The Psychology of Human Misjudgment, a speech given in 1995 by legendary investor Charlie Munger, opened my eyes to how behavioral psychology can be applied to business and problem-solving.
Munger, for those of you who haven’t heard of him, is the irreverent partner of Warren Buffett at Berkshire Hathaway. He’s offered us such gems as: a two-step process for making effective decisions and the work required to have an opinion.
And this talk on The Psychology of Human Misjudgment is one of the best you’ll ever hear.
My nature makes me incline toward diagnosing and talking about errors in conventional wisdom. And despite years of being smoothed out by the hard knocks that were inevitable for one with my attitude, I don’t believe life ever knocked all the brashness out of the man.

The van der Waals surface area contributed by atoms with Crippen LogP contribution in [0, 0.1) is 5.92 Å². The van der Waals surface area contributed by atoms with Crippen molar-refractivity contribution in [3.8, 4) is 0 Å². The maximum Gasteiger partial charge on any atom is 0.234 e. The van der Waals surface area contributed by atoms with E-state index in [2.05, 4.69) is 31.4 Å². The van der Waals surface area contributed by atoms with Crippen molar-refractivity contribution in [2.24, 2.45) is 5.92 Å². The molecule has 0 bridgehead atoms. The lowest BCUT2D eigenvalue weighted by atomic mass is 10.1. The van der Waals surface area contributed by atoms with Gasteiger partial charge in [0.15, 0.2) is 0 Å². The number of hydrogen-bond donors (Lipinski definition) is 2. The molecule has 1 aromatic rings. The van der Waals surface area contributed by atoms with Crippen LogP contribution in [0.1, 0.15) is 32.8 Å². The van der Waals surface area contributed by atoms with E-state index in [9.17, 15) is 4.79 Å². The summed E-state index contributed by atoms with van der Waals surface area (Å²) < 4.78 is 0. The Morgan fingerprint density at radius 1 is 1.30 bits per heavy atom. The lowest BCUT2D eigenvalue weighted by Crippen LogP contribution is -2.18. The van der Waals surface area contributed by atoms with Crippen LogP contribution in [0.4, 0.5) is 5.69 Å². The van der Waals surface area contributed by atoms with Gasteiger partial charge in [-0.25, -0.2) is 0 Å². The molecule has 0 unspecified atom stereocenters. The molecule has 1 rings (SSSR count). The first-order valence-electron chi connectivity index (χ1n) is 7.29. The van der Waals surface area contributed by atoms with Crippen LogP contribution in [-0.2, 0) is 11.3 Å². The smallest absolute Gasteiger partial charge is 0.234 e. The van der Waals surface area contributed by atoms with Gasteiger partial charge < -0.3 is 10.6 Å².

… I have fallen in love with my way of laying out psychology because it has been so useful to me. And so, before I die, I want to imitate to some extent the bequest practices of three characters: the protagonist in John Bunyan’s Pilgram’s Progress, Benjamin Franklin, and my first employer, Ernest Buffett.
Munger made extensive revisions to The Psychology of Human Misjudgment in Poor Charlie’s Almanack because he “thought he could do better at eighty-one than he did more than ten years earlier when he (1) knew less and was more harried by a crowded life and (2) was speaking from rough notes instead of revising transcripts.”
You can find a transcript of the talk here.